As per usual, you read things that other people have written and assume that what is written is the sum total of the game. Surprisingly enough, it isn't. The bits that get written about are the exceptions to the norm, and that's pretty much it. Every day small skirmishes, minor hotdrops and a few capital and even supercapital losses happen, but they happen in ordinary and predictable circumstances, so they don't make Jester's KOTW posts, or EN24 articles, or forum threadnaughts. These ordinary events make up 100 losses for every 1 that does make the news, but they're not interesting enough to raise.

Suffice to say that there's no "taking turns" for PvE/PvP in nullsec; it's more accurate to say "There's always a bigger fish". PvE players are the minnows, running and hiding whenever a predator appears, whether it's a lone Pike, a school of Piranha or a Great White Shark. Every so often one of the minnows gets caught by the predators and killed. At the same time, the predators who prey on the PvE players making ISK are subject to predation themselves - It might be another predator who's brought more friends than the first, or it might be an organised defence force who want them out of their waters, or it might even be the PvE players re-shipping to PvP boats, but they're definitely not waiting until the aggressors are doing PvE themselves to strike back. Those roams you talk about getting guaranteed kills? They're just as likely to fall victim to a heavy gatecamp or a hostile hotdrop as they are to actually shoot anyone.

I'm both amused and saddened to note that you've bought into the same thing that I and other EVE veterans have been telling you about the One Empire idea; that it will never work because it goes contrary to the interests of most of EVE's players. Amused because it seems like this is as close as we'll get to an admission that you were wrong, saddened because it would have been an interesting endeavour - even though I fully expected failure I would have loved to have watched and even been part of the attempt. CCP wouldn't have stepped in to prevent it though - EVE thrives on the free play sandbox concept, having the devs step in and say "You can build your castle this high but no higher" would ruin that and may just be the most destructive thing they could do to the game. If you got enough players on board to make it a reality, I suspect it would be the next thing described by CCP as "F***ing brilliant!", as Burn Jita was.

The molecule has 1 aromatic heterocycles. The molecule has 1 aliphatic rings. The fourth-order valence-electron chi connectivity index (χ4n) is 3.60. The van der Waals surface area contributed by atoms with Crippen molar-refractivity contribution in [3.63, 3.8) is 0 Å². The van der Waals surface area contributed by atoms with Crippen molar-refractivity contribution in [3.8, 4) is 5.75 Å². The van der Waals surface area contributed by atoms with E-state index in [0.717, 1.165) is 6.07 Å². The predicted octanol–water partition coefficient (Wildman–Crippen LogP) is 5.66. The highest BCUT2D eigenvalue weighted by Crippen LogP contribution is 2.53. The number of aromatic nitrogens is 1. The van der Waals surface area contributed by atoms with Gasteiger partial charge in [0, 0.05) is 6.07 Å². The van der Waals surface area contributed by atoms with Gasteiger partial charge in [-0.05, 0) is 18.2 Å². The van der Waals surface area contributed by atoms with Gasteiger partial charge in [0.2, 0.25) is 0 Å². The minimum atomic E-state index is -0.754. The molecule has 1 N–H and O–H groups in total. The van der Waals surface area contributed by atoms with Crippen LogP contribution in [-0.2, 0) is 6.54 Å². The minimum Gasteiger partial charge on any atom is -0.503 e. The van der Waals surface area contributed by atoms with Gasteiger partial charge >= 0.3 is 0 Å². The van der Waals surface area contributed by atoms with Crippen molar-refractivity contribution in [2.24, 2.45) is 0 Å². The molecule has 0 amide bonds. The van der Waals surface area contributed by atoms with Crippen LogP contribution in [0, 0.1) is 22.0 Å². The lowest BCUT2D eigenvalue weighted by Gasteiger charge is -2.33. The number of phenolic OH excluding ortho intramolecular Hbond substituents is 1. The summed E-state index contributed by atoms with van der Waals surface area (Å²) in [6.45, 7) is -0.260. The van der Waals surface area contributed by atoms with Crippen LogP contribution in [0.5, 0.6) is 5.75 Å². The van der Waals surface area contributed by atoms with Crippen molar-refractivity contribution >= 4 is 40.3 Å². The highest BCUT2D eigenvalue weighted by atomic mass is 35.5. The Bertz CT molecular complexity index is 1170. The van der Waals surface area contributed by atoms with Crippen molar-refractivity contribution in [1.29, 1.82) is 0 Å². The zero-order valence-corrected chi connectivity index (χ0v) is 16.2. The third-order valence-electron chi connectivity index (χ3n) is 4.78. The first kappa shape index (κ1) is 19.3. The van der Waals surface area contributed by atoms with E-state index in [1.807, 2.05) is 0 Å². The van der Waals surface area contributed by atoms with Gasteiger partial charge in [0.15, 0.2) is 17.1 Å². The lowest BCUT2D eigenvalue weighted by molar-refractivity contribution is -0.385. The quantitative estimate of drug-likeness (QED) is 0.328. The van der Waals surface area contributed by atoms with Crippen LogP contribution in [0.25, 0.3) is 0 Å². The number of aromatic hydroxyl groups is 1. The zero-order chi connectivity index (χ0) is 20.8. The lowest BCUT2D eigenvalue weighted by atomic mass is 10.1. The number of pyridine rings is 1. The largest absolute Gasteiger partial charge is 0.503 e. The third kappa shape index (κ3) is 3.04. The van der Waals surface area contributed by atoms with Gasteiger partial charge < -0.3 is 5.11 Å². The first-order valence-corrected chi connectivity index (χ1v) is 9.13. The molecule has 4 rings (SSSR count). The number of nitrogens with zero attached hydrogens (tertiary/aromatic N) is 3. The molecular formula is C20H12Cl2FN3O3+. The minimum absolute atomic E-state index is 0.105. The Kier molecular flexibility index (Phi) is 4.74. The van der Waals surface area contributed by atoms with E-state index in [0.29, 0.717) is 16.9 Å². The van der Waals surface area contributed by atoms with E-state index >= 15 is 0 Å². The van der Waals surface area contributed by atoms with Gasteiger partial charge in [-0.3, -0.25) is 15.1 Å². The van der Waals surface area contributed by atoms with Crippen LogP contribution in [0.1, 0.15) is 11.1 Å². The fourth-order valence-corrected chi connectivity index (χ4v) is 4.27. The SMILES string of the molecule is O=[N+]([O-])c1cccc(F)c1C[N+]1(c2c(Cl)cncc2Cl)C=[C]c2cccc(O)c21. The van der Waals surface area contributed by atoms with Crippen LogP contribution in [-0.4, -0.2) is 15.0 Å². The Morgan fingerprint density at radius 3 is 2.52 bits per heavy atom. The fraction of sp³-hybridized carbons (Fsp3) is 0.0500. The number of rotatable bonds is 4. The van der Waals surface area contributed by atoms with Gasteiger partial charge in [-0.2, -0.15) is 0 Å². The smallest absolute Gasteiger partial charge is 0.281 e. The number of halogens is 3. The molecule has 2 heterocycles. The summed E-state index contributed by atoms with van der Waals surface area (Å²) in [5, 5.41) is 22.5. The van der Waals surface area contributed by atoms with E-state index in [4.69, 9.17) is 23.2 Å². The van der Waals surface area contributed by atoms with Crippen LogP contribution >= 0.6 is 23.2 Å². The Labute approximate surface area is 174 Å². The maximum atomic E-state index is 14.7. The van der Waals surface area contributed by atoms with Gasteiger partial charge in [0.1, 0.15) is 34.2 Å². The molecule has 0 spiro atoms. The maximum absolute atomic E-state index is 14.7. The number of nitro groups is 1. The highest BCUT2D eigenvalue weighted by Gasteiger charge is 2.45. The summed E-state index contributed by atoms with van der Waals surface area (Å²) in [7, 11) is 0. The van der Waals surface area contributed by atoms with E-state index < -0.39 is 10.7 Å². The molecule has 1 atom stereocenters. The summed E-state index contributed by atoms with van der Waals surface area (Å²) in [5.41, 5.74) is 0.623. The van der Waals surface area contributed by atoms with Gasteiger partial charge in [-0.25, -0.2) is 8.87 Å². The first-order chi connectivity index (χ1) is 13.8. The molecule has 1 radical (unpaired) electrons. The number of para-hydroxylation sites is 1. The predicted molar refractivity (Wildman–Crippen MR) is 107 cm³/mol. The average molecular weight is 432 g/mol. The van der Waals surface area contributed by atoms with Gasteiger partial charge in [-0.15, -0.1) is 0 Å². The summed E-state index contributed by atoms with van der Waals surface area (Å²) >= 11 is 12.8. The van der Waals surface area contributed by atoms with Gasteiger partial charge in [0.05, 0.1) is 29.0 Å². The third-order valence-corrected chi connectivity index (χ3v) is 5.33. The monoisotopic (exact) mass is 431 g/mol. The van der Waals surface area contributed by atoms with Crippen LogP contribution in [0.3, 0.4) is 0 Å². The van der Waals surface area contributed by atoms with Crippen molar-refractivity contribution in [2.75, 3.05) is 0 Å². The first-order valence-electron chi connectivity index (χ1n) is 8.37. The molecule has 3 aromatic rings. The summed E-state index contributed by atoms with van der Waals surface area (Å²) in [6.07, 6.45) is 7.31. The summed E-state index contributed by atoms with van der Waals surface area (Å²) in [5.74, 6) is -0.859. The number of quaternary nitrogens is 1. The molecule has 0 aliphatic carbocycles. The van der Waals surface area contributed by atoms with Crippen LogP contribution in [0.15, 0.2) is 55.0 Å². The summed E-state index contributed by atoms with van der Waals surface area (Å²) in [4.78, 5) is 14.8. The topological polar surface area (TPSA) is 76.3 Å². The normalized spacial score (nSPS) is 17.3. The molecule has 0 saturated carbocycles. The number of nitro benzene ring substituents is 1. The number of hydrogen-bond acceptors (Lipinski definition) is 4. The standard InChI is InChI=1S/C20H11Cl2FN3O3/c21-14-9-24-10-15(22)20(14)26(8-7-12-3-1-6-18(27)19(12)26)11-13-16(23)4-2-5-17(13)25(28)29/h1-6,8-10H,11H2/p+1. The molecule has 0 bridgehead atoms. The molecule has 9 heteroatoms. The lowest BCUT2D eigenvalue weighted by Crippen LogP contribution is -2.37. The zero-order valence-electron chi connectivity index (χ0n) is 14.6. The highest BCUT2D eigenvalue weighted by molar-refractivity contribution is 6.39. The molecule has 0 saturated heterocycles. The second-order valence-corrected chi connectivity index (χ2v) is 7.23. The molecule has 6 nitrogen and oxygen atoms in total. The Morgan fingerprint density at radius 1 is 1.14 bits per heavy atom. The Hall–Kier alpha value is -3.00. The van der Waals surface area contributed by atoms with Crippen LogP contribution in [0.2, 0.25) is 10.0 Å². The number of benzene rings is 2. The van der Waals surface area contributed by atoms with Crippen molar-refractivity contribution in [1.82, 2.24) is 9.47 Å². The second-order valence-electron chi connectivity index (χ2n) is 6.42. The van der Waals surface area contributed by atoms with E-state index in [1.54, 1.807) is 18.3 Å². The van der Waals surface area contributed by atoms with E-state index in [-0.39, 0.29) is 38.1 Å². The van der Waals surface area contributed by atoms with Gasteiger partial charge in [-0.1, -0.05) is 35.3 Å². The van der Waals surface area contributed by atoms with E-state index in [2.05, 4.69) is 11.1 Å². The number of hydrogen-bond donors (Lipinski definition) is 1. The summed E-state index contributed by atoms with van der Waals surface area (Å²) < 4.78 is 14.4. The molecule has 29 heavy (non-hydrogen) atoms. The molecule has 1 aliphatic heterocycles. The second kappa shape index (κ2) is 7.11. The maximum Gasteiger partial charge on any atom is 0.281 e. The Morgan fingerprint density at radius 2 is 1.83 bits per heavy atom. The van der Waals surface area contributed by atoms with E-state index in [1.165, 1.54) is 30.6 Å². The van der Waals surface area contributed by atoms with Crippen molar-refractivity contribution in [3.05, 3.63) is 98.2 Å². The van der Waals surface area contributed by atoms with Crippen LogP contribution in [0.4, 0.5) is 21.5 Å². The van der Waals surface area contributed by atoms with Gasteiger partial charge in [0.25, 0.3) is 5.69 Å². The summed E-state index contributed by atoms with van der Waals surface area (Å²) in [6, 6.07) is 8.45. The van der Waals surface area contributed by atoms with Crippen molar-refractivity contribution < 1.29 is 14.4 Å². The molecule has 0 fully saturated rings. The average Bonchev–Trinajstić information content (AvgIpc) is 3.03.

Your Sov suggestions frankly seem to owe a lot to WoW's capture-the-point mechanics, albeit using kill value rather than proximity of members of one faction, but they don't fix anything that's currently broken, because you're working from the flawed assumption that a roam is always a success. The most obvious problem I can see is that there's nothing that stops an alliance throwing ISK at ships for their alts and using them to ramp up their Sov points; by cherrypicking the most profitable systems they can afford the ship cost and their opponents cannot, making it effectively impossible to assail them.

Anonymous said...

In reply to "If there is a fair fight in Eve, one side messed up" -

No, no.. if there's a fight involving even numbers, it means *both* FCs messed up their intel.

Mal said...

Just one thing I wanted to point out to you Gevlon. Often you describe people who fly around low or null killing others are doing it just for for fun, for no reason at all or because "killing feels good". I'm curious, has it never occurred to you that maybe some of them are practicing pvp?

There are many, many bits of knowledge that contribute to successful pvp. Subtle things like looking at an opponents speed to gauge what kind of tank they have, looking at their ships to see what weapons they're using, which often times tells you other things about how they're fit, etc. You need to learn how to react, how to assess situations in short order, which fights to pick and which to pass on, how to adjust to a changing combat environment, etc.

For myself, I do a lot of solo pvp because it allows me to learn the pvp mechanics on my time without corp/alliance commitments (I have limited play time currently) so that I can eventually join a larger pvp corp or alliance with actual goals to accomplish. I'd be one of those people "randomly killing people in low-sec", but it's not random at all; when I do it, I'm focused on learning a skill.